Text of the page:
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Why fire, EMS providers should watch ‘The White Helmets’

Experience the violence and destruction in Syria through the eyes and voices of volunteer first responders who rush in to search for victims in the rubble


The Syrian Civil Defense, also known as the White Helmets, operate in the country’s war-ravaged opposition areas.

AP Photo

EMS and firefighter recruitment videos are routinely chided for over-emphasizing explosions, trauma and dramatic patient rescues. “The White Helmets,” a new Netflix documentary short, might be the rare example of when a video actually matches the reality for the volunteer responders of the Syrian Civil Defense organization.

The 40-minute video, mostly filmed with handheld and helmet cameras, is a compelling glimpse into a group of men who have dedicated themselves to saving their neighbors. The filmmakers follow the volunteers from their homes to their station and then into the field to look for and rescue bombing victims. The most dramatic scene is the rescue of an infant from the rubble of a collapsed structure.

The rescue scenes are interspersed with interviews of three volunteers who discuss the ongoing war in Syria, why they joined the White Helmets and what they hope to accomplish. The filmmakers also follow along as the rescuers spend a month in Turkey learning search and rescue and fire suppression techniques.

For EMS providers and firefighters, regardless of your political opinions about the causes or solutions for the war in Syria, here are four reasons “The White Helmets” is a must-watch documentary.

1. Urge to help others
Some people are willing to run toward danger, rather than away from it. Even when others ignore a person in need, we have a special character trait to help others to whom they are not closely related.

One of the most humbling experiences of my life was standing on the road between Jerusalem and Jericho where the Good Samaritan administered first aid to a man who had been robbed and beaten. The members of the White Helmets, like you and me, belong to a tribe of caregivers that spans cultures, religions and millennia.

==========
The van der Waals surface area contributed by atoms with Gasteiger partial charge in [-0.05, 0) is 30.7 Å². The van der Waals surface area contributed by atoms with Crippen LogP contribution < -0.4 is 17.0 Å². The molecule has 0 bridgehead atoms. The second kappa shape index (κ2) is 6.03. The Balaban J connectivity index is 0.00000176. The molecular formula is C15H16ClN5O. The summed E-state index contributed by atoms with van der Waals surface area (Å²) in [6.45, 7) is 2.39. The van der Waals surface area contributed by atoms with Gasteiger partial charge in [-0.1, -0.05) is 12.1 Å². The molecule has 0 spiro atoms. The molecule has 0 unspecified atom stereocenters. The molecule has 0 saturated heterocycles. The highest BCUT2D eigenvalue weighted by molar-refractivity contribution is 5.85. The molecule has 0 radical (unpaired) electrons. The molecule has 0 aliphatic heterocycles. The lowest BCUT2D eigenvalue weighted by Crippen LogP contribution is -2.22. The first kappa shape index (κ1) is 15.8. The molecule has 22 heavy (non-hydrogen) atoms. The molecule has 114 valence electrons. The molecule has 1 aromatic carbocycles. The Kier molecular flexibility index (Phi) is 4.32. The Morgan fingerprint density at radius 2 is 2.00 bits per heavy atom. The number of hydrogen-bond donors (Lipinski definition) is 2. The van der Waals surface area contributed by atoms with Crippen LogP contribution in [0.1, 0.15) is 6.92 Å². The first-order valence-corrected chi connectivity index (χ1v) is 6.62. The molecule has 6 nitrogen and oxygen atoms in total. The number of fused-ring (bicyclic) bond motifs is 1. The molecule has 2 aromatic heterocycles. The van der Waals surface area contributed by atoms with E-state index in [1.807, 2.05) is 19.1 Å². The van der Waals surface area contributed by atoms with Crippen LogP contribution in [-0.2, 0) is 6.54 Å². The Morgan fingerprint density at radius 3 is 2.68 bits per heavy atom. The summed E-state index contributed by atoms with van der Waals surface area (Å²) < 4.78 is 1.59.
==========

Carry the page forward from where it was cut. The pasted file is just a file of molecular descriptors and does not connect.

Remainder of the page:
2. Prepare for collapsed structure response
Only a few of us have responded to a collapsed structure after a bomb detonation, but it is a possible response in any community. As you watch “The White Helmets,” identify and assess the risks of working on a rubble pile. Also discuss with your colleagues the PPE, communications and extrication equipment available to your department and your readiness to use it in the minutes after a multi-story building has been leveled by an accidental or intentional explosion.

3. Mission gives purpose and meaning
When surrounded by violence and wide-scale destruction, the mission to serve and save others is a powerful motivator. The responders shown in the video find meaning in serving others. A daily work schedule, uniform and being part of a group adds purpose to life. Watching “The White Helmets” may remind you of why you chose to volunteer as an EMT, firefighter or to make public safety your career.

4. Making a difference one person at a time
As I watched “The White Helmets,” I was reminded of the starfish story by Loren Eiseley. A young boy is seen throwing starfish back into the ocean. Thousands of starfish are washed up on the beach.

A man asks the boy why he is throwing the starfish back into ocean and tells the boy he can’t possibly make a difference by returning all of the starfish into the water. The boy picks up another starfish, throws it into the ocean and says to the man, “I made a difference for that one.”

The White Helmet rescuers reminded me that in an MCI our care starts with the single patient in front of us and we do the things for that patient that will make a difference — triage, treat and transport. Then we move to the next patient and attempt to make a difference for that one. Continuing to do our best for each patient we encounter and accepting we may not be able to save them all.

There is another parallel to the constant demands of EMS. Instead of being overwhelmed by worries of system abuse or non-stop calls — a never ending beach of washed up starfish — care for the patient in front of you.

The documentary ends with Abu Omar, a former blacksmith, saying, “In the White Helmets we have a motto. To save one life is to save all of humanity.”

Have you watched “The White Helmets” documentary? Share your top takeaways in the comments.

Greg Friese, MS, NRP, is the Lexipol Editorial Director, leading the efforts of the editorial team on PoliceOne, FireRescue1, Corrections1, EMS1 and Gov1. Greg served as the EMS1 editor-in-chief for five years. He has a bachelor’s degree from the University of Wisconsin-Madison and a master’s degree from the University of Idaho. He is an educator, author, national registry paramedic since 2005, and a long-distance runner. Greg was a 2010 recipient of the EMS 10 Award for innovation. He is also a three-time Jesse H. Neal award winner, the most prestigious award in specialized journalism, and the 2018 and 2020 Eddie Award winner for best Column/Blog. Connect with Greg on Twitter or LinkedIn and submit an article idea or ask questions by emailing him at